Yet, in the face of all this, Perez made it abundantly clear that under his leadership, all of these issues, and more, will come second to abortion. “Sorry, middle and lower class Americans. We could have stopped the Republicans from taking your healthcare, but we decided to implement an abortion litmus test instead.”

What’s even more frustrating is our inability to move past this binary of for/against. In doing so, we completely ignore any middle ground where we can actually work together—and there’s a lot of it. For example, you’d be hard pressed to find someone on either side of the debate that wants to see an increase in the abortion rate. So rather than shutting people out, Perez could be inviting pro-life advocates to the table for a discussion on how we can collectively reduce abortions, as well as reduce economic and social stressors that drive women to abort their children in the first place. But he chose to do the opposite. This is the hill he wants the Democrats to die on, and if things don’t change, he just might get his wish.

Despite all of this, there are still some glimmers of hope. Sanders doesn’t seem to be backing down from the idea of working alongside pro-life Democrats. And Nancy Pelosi (known for her strong pro-choice credentials) seems to be in agreement. In a recent Meet the Press interview, Pelosi stated that “of course” you can be pro-life and Democrat, and what really unites the party is our dedication to helping working families. Both understand that purging pro-life Democrats from office means continued Republican rule and sacrificing economic justice in the process. We can only hope that the two of them will pass that message along to Perez and encourage him to build a more inclusive party.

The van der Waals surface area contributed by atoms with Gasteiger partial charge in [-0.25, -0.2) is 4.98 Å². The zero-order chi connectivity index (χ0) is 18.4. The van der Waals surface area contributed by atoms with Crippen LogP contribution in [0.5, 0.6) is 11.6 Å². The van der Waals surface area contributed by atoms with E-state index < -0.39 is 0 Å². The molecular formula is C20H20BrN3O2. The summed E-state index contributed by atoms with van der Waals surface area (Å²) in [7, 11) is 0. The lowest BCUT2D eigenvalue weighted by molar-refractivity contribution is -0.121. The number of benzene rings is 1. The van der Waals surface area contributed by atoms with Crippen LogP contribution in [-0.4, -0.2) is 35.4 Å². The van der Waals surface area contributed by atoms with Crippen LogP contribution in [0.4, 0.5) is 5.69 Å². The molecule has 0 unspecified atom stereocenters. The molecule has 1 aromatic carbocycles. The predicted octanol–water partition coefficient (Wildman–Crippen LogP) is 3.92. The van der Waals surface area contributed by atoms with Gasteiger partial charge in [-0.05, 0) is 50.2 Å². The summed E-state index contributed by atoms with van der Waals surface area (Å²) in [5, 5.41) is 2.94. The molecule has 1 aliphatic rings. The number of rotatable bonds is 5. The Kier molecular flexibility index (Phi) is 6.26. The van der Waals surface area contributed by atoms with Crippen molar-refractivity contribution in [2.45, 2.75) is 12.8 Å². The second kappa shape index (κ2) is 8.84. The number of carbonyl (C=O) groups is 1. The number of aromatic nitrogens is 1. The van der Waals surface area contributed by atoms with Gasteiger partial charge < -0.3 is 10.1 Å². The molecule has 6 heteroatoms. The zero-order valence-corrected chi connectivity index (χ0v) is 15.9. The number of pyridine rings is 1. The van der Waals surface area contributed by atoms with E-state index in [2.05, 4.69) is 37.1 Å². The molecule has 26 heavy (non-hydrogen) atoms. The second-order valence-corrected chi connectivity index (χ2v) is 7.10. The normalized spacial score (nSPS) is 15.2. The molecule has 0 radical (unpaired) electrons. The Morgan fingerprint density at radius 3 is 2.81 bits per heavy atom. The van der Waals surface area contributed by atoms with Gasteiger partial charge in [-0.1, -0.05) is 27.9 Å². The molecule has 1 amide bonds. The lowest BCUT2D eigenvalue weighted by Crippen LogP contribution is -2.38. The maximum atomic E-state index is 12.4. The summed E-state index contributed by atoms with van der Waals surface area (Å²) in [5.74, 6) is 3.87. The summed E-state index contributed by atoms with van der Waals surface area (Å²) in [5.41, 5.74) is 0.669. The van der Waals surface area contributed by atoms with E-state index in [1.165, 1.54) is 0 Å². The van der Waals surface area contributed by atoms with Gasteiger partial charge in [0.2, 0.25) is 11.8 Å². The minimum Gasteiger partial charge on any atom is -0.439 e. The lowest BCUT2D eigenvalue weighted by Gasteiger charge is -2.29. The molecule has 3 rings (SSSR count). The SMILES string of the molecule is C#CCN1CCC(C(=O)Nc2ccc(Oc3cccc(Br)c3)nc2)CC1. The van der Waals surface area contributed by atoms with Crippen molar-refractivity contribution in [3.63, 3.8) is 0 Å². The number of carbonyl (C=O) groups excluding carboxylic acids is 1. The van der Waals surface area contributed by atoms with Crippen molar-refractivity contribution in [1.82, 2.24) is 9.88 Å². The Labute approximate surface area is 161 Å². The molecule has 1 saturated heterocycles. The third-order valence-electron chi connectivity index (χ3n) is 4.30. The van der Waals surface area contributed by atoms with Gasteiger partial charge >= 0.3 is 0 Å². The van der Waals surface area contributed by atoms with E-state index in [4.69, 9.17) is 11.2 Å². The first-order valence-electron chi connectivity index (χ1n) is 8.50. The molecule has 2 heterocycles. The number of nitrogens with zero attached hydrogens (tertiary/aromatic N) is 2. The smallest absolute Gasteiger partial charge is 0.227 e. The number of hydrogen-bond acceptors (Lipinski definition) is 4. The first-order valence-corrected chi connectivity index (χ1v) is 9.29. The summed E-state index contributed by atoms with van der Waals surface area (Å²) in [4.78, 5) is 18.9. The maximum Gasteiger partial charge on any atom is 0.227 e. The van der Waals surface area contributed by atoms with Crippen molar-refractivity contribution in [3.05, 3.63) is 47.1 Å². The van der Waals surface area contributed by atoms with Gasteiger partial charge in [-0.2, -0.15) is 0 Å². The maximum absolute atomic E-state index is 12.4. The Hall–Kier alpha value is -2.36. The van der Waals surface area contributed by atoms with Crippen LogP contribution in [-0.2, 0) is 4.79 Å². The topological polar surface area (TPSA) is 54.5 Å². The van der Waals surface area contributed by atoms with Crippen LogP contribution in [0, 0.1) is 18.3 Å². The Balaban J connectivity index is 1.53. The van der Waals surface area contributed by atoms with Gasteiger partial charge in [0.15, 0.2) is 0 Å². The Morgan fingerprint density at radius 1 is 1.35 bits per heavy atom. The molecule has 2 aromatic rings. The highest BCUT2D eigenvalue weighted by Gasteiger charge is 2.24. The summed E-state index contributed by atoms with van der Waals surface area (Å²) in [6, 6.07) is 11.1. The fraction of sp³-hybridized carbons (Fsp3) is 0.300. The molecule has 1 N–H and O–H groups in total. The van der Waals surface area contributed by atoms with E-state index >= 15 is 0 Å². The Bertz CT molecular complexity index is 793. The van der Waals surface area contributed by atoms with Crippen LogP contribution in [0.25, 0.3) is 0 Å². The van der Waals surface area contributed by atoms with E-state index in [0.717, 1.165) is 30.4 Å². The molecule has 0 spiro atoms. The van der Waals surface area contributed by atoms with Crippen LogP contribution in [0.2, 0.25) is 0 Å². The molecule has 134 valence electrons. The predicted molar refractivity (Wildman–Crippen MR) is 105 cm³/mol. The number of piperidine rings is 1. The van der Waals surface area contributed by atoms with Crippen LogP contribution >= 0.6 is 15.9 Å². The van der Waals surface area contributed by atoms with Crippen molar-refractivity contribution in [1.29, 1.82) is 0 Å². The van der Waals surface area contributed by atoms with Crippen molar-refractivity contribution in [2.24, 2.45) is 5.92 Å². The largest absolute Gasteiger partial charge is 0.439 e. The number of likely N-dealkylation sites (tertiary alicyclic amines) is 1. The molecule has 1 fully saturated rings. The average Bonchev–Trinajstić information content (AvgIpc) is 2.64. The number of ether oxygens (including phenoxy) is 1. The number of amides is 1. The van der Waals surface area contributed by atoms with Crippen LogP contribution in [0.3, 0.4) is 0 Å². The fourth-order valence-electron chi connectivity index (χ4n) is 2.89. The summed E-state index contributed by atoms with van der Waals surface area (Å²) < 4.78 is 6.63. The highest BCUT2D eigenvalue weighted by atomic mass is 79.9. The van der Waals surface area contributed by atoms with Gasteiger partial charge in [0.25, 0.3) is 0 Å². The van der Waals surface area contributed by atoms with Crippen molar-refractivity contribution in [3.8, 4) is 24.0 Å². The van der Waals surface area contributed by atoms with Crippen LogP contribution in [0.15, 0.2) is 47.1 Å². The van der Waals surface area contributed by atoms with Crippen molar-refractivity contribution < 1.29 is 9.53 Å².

In the meantime, I’ll be working to do the same with my state party, and I highly suggest pro-life Democrats and progressives do the same. Discouraging as all this may be, now is not the time to give up. Now is the time to fight.

Matthew Tyson is a Catholic writer and marketing strategist from Alabama. He is an advocate for pro-life ideology on the Left and a co-founder of The New Pro-Life Movement.


Stop the Excuses: Working for Social Justice is Not Optional for Catholics

The phrase “social justice” tends to trigger a wide range of responses depending on where one lands on the political spectrum. For some, it’s a pejorative. For others, a badge of honor. Either way, from a secular perspective, social justice is often viewed through the prism of partisan politics.

But for Catholics, it’s something much different. For us, social justice is a central component to our faith, a key part of Catholic Social Teaching (CST). If the mass is how we celebrate, enrich, and renew our commitment to Christ, then social justice is the manner in which we live and practice that commitment. As defined by the USCCB: